OLED is the talk of display town this year, particularly when it comes to the smartphone market. Samsung and LG have caught the attention of the design-conscious with their latest “bezel-less” panels, and there’s chatter about the first flexible designs finally making it to market in 2018. Apple’s announcement of the iPhone X is arguably even more significant, adding millions of more units to OLED demand over the next 12 months and likely beyond.
And now Google showed off its own OLED smartphones, indicating that the future is firmly in the OLED camp.
Apple’s adoption of OLED this year isn’t just significant from an industry perspective though. The launch of the iPhone X is putting OLED display technology on the map for general consumers too. Samsung has been using its AMOLED technology for years, but it wasn’t until the arrival of the Galaxy Note Edge and subsequent use of flexible OLED technology in its flagship smartphones that consumers outside the tech-sphere paid much attention.In the end, the new and interesting form factors available with flexible OLED has been the major commercial breakthrough. Apple climbing aboard the new looks offered by OLED will only increase the technology’s profile over the coming year. There’s little doubt that mobile OLED technology is only going to see increased demand as other manufacturers look to emulate these popular designs.
The big question now is whether there will be enough OLED supply to go around.
Ramping up supply
Samsung Display’s early decision to focus on OLED rather than LCD mobile display technology has paid dividends now that the technology is seeing greater appeal in mobile. The company is by far the largest smartphone OLED panel manufacturer, catering to 97 percent of the market in Q1 2017 and shipping the vast majority of the 400 million panels produced in 2016. Currently, Samsung Display is the only volume supplier in the market.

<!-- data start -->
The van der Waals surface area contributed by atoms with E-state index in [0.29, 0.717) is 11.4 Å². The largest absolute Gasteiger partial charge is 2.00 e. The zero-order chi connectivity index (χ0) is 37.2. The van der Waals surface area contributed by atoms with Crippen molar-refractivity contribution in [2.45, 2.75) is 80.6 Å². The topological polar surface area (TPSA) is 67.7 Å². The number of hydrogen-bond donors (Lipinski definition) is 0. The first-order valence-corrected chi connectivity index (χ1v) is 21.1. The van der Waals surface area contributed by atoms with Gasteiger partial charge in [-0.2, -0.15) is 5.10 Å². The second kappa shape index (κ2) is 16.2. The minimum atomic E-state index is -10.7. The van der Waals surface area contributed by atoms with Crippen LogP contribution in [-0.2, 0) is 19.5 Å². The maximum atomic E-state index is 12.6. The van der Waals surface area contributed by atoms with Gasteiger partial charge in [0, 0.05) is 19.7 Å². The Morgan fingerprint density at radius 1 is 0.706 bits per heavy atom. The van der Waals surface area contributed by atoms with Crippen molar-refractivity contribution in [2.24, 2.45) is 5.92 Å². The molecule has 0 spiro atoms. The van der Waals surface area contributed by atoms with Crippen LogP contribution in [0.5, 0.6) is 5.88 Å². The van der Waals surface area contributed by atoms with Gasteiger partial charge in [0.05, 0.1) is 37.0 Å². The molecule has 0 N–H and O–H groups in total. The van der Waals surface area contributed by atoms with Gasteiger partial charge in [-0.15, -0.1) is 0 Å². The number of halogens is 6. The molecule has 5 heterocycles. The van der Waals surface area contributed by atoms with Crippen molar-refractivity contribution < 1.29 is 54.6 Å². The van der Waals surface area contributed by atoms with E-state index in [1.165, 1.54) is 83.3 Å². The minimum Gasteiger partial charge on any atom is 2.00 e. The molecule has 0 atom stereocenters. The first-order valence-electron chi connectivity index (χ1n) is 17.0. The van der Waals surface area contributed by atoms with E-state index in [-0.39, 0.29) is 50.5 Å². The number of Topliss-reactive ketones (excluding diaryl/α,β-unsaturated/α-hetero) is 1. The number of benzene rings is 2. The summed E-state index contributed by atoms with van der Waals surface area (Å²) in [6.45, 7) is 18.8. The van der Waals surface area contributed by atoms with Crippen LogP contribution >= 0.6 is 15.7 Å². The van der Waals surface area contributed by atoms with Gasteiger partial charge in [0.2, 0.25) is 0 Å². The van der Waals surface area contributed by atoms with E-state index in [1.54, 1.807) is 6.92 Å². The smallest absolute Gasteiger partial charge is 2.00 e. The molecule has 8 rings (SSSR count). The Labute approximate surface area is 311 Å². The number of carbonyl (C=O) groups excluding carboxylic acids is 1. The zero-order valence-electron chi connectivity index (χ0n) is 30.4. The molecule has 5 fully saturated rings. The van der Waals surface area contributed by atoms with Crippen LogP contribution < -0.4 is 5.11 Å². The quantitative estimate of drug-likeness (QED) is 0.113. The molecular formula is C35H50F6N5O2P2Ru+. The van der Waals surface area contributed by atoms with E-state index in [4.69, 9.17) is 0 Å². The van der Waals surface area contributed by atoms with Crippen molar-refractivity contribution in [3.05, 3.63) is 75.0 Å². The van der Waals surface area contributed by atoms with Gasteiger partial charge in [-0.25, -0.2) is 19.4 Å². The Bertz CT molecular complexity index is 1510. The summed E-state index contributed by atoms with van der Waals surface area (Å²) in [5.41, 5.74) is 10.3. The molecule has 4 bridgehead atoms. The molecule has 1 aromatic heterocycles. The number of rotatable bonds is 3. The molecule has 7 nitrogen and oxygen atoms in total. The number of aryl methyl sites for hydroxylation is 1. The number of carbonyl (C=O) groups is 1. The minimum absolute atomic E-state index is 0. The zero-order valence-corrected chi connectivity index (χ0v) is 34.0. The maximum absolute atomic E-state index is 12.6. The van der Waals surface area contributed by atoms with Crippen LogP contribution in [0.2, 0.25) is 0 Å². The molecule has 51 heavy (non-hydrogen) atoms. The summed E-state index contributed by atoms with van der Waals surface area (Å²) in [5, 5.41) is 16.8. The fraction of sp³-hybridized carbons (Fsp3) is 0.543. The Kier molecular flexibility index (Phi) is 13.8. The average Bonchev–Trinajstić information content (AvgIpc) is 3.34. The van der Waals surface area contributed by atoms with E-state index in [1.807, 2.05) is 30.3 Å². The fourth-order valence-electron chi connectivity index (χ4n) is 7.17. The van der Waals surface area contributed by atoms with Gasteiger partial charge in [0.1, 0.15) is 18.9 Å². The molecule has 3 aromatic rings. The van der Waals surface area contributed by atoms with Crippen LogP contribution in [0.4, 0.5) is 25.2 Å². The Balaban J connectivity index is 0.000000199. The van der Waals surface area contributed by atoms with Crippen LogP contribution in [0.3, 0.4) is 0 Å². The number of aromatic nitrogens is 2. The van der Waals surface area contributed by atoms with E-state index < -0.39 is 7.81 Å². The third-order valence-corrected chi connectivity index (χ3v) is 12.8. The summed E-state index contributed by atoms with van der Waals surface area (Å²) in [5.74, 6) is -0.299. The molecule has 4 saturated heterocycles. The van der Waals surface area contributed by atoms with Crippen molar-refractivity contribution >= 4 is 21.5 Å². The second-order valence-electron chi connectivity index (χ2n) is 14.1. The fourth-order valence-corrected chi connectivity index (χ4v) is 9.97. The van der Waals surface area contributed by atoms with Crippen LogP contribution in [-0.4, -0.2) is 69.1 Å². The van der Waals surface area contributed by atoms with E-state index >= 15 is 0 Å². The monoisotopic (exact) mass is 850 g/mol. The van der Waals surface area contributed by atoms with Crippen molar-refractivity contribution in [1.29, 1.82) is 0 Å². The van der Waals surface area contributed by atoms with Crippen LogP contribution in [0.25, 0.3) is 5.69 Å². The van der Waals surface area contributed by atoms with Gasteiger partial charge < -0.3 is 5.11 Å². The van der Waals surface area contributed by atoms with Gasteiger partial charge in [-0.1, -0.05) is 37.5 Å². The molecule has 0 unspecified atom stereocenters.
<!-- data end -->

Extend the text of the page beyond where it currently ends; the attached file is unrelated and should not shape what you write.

LG Display took the opposite approach, focusing on large TV panel OLED production early and only recently transitioning over to ramping up mobile sized OLED production. LG Display will be able to offer volume for larger smartphone launches once its plants at Paju and Gumi are running at higher capacity. LG Display is targeting the capability to pump out 120 million 6-inch smartphone displays.
OLED's major commercial breakthrough has come thanks to the development of new form factors. With Apple now on-board, we can expect even more manufacturers and consumers to want the technology.
Observing the growing demand, a number of other panel manufacturers are pushing ahead with their own plans to increase OLED panel production. Suppliers from China have been making aggressive capital investments in recent years, including BOE, Tianma, China Star, EDO, Visionox, Truly and others. These companies will be needed in China’s many smartphone manufacturers want to keep up with the display technology shifts already taking place at Apple and Samsung.